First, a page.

OTB U120 Tournament Victory! (part 1)
I participated in a weekend chess congress, and after having won all five games, I became the outright winner of my category (U120 ECF, which is roughly equivalent to <1600 FIDE) with a perfect score of 5/5. It was great fun to play in, with a turnout of over 130 players, 50 of which were in my category.The time control was 110 minutes per player, with an increment of 10 seconds.
I played the first round on Friday night. You often hear strong players talking on the subject of beating lower rated players with one prominent theme - You sit back, and wait for them to trip up. That was just what I did. The London system served me well, giving me a solid foundation to build an attack on. After some 16 moves, my opponent blundered a pawn, and so I had a passer on the a-file, which posed real problems to my opponent. Here is the game in question:
After a good night`s sleep, I woke up and did some exercises, then I set off down the road to go back to the venue. After 5 minutes of my arrival, the crowds of people who were previously in deep conversation all hushed in a rapid diminuendo as the tournament organiser cleared his throat on top of the stage. After all of the official notices were said, I started my opponent`s clock.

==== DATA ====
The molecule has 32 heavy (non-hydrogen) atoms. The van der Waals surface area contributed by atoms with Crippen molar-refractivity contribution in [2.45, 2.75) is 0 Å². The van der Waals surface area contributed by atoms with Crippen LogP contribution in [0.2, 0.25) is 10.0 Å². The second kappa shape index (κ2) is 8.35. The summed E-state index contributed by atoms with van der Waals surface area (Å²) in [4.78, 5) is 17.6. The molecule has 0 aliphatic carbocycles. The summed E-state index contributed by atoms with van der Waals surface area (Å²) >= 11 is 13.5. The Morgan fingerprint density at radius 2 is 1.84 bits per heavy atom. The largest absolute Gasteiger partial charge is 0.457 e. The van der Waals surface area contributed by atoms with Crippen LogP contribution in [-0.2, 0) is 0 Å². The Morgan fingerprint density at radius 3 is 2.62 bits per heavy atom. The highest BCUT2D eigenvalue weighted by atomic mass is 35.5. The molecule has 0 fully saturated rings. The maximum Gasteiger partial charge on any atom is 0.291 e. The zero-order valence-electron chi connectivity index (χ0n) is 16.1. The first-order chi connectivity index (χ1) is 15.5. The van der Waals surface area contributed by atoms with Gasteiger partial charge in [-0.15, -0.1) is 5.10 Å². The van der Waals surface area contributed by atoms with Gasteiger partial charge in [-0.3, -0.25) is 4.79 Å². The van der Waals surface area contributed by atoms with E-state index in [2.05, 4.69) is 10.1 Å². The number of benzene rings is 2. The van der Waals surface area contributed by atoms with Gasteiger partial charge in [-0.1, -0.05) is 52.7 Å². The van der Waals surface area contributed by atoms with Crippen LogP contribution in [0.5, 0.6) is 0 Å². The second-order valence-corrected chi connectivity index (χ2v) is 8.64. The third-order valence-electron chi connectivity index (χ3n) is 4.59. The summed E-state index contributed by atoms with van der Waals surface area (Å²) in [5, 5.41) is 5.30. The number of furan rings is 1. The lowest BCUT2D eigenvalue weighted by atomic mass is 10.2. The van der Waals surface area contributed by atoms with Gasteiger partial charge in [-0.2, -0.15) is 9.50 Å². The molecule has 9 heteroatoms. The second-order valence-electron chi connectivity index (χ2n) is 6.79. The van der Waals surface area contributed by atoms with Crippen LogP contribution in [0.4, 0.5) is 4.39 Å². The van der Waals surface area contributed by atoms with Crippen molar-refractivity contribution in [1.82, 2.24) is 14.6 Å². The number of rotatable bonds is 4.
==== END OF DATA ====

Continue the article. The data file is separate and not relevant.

My round 2 game was not a very convincing win, when I really ought to have lost after the strong Bxa7! threatening to destroy my queenside after Ra8, with Qxb7!. My only hope was to begin a slightly desperate counter-attack with Qh4!
Here is a puzzle from my round 2 game, which is a checkmate combination that follows from my opponent trying to play on with Kf2.
Since my round 2 game was reasonably quick, lasting no longer than 2 hours and a half, I had a relatively long lunch break. Some people would analyse their game in this time, but I thought my time would be better spent relaxing, to cool down my engine. I didn`t have to worry about the opening prep, because I would surely be white, but later on that day (after I had played all of my games) I checked over the exchange French, in case I had to play it in rounds 4 or 5.
In round 3, I played my usual London system setup, which is a solid opening, that avoids much heavy theory. The middlegame plans are simple and can be applied to many positions that you get. In the game, my opponent was moving quite quickly, and at move 13 he blundered. There was an intermezzo that changed the position, and allowed me to win a piece for a pawn. I thought that the piece could be recaptured a few moves down the line, but my opponent missed this, and lost after I safely converted the advantage. Here is the game:
So, after rounds 1,2 & 3, I was in joint first place with one other person, out of 52 players. This head start would give me real chances on Sunday. Someone at my chess club said to me beforehand "if you win your first 3 rounds, get a draw in round 4 to give yourself some chances." I did bear this in mind in my round 4 game, where I allowed the queens off on move 11. Would my positional grind be enough to play for a win, or did I take the draw? Read next week`s article 'part 2' to find out!